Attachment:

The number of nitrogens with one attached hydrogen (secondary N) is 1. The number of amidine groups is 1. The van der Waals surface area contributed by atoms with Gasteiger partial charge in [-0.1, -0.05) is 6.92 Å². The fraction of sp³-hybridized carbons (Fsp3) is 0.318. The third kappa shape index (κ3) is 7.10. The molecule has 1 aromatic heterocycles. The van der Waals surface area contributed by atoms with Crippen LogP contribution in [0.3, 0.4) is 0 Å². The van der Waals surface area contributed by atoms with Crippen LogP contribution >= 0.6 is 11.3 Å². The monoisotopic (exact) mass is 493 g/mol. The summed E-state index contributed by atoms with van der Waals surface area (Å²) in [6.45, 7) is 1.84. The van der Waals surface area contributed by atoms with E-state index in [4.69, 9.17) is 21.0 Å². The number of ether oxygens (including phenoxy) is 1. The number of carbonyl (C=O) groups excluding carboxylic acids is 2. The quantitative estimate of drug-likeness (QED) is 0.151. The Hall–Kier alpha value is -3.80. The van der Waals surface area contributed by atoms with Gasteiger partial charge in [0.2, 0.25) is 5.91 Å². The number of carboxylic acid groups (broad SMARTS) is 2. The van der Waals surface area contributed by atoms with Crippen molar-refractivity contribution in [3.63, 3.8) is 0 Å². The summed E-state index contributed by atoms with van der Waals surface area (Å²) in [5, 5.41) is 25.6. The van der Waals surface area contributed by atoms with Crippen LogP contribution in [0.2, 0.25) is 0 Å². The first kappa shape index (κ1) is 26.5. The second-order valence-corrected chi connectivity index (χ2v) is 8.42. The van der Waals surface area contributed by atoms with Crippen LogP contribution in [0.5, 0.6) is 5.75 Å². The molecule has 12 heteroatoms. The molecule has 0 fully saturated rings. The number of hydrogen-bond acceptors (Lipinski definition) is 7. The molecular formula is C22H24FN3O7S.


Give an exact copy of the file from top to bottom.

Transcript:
The number of nitrogens with one attached hydrogen (secondary N) is 1. The number of amidine groups is 1. The van der Waals surface area contributed by atoms with Gasteiger partial charge in [-0.1, -0.05) is 6.92 Å². The fraction of sp³-hybridized carbons (Fsp3) is 0.318. The third kappa shape index (κ3) is 7.10. The molecule has 1 aromatic heterocycles. The van der Waals surface area contributed by atoms with Crippen LogP contribution in [0.3, 0.4) is 0 Å². The van der Waals surface area contributed by atoms with Crippen LogP contribution >= 0.6 is 11.3 Å². The monoisotopic (exact) mass is 493 g/mol. The summed E-state index contributed by atoms with van der Waals surface area (Å²) in [6.45, 7) is 1.84. The van der Waals surface area contributed by atoms with E-state index in [4.69, 9.17) is 21.0 Å². The number of ether oxygens (including phenoxy) is 1. The number of carbonyl (C=O) groups excluding carboxylic acids is 2. The quantitative estimate of drug-likeness (QED) is 0.151. The Hall–Kier alpha value is -3.80. The van der Waals surface area contributed by atoms with Gasteiger partial charge in [0.2, 0.25) is 5.91 Å². The number of carboxylic acid groups (broad SMARTS) is 2. The van der Waals surface area contributed by atoms with Crippen molar-refractivity contribution in [3.63, 3.8) is 0 Å². The summed E-state index contributed by atoms with van der Waals surface area (Å²) in [5, 5.41) is 25.6. The van der Waals surface area contributed by atoms with Crippen LogP contribution in [0.2, 0.25) is 0 Å². The first kappa shape index (κ1) is 26.5. The second-order valence-corrected chi connectivity index (χ2v) is 8.42. The van der Waals surface area contributed by atoms with Crippen LogP contribution in [0.5, 0.6) is 5.75 Å². The molecule has 12 heteroatoms. The molecule has 0 fully saturated rings. The number of hydrogen-bond acceptors (Lipinski definition) is 7. The molecular formula is C22H24FN3O7S.